Wednesday, November 6, 2013

Spiritual Heartburn from the Old Testament

I've received a fair number of books for free in exchange for an unbiased review.  Most of them were interesting.  But this one is compelling.  I could recommend you buy most of the others I read.  But this one, I might actually buy myself a few more copies to give to friends.

Pastor and professor David Murray takes a complex and controversial area of theology -- interpreting the Old Testament correctly in the light of the fuller revelation of the New Testament -- and explains it in language that is both simple and beautiful.

Jesus on Every Page is wonderful in almost every way.  It's well organized: you could easily use its chapters as outlines for a preaching series or Sunday school class.  It's personal: Murray shares his own journey in appreciating the Old Testament.  And it's condensed: he doesn't flesh out every point in minute detail.  It's the kind of book that makes you think deeply rather than doing all the thinking for you.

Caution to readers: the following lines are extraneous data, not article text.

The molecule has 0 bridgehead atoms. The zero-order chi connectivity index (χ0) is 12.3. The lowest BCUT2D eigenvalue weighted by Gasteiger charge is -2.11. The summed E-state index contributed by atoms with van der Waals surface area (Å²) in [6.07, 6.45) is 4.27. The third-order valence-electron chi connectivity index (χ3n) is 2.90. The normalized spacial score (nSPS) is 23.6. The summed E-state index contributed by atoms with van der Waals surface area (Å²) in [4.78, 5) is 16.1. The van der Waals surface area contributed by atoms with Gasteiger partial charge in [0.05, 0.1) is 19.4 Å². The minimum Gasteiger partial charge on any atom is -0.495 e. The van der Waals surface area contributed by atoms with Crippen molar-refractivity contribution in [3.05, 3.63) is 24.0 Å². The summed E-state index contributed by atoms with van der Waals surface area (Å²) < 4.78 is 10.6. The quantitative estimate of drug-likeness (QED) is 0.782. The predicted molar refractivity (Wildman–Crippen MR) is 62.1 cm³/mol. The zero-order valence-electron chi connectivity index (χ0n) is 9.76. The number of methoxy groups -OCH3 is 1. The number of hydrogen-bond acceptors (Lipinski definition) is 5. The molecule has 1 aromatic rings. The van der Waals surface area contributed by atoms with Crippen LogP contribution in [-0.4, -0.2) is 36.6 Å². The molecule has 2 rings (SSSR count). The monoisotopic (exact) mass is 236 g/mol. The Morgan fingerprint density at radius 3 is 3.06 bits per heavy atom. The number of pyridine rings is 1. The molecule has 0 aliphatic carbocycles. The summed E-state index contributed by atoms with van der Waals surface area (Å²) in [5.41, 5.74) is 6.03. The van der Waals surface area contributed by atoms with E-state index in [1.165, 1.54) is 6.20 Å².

After His resurrection, Jesus told His disciples, "These are my words that I spoke to you while I was still with you—that everything written about me in the law of Moses, the prophets, and the psalms must be fulfilled." Then he opened their minds to understand the scriptures, and he said to them, "Thus it is written, that the Messiah is to suffer and to rise from the dead on the third day, and that repentance and forgiveness of sins is to be proclaimed in his name to all nations, beginning from Jerusalem." (Luke 24:44-47, NRSV) Jesus on Every Page shows how what Jesus said is true of every era and genre of Old Testament writing: the creation, the law of Moses, the prophets, the historical narratives, the Psalms and Proverbs, even the Song of Solomon.  They all point forward to Jesus, more clearly and beautifully than I had ever noticed.  When Jesus showed two disciples on the road to Emmaus how the Old Testament talked about Him, they said afterwards, "Did not our hearts burn within us?"  I felt like that while reading this book.  It's that great. 

The only negative I see in this book: David Murray is clearly a believer in covenant theology rather than dispensationalism.  As such, while we both see tremendous foreshadowing of Jesus in the Old Testament, he sees greater continuity between the old and new covenants than I do.  His treatment of passages like 2 Corinthians 3 seemed forced. 

Nevertheless, I heartily recommend this work as a great source of spiritual nourishment for your soul which will cause you to understand and delight in Jesus more as you see Him throughout the Old Testament. 

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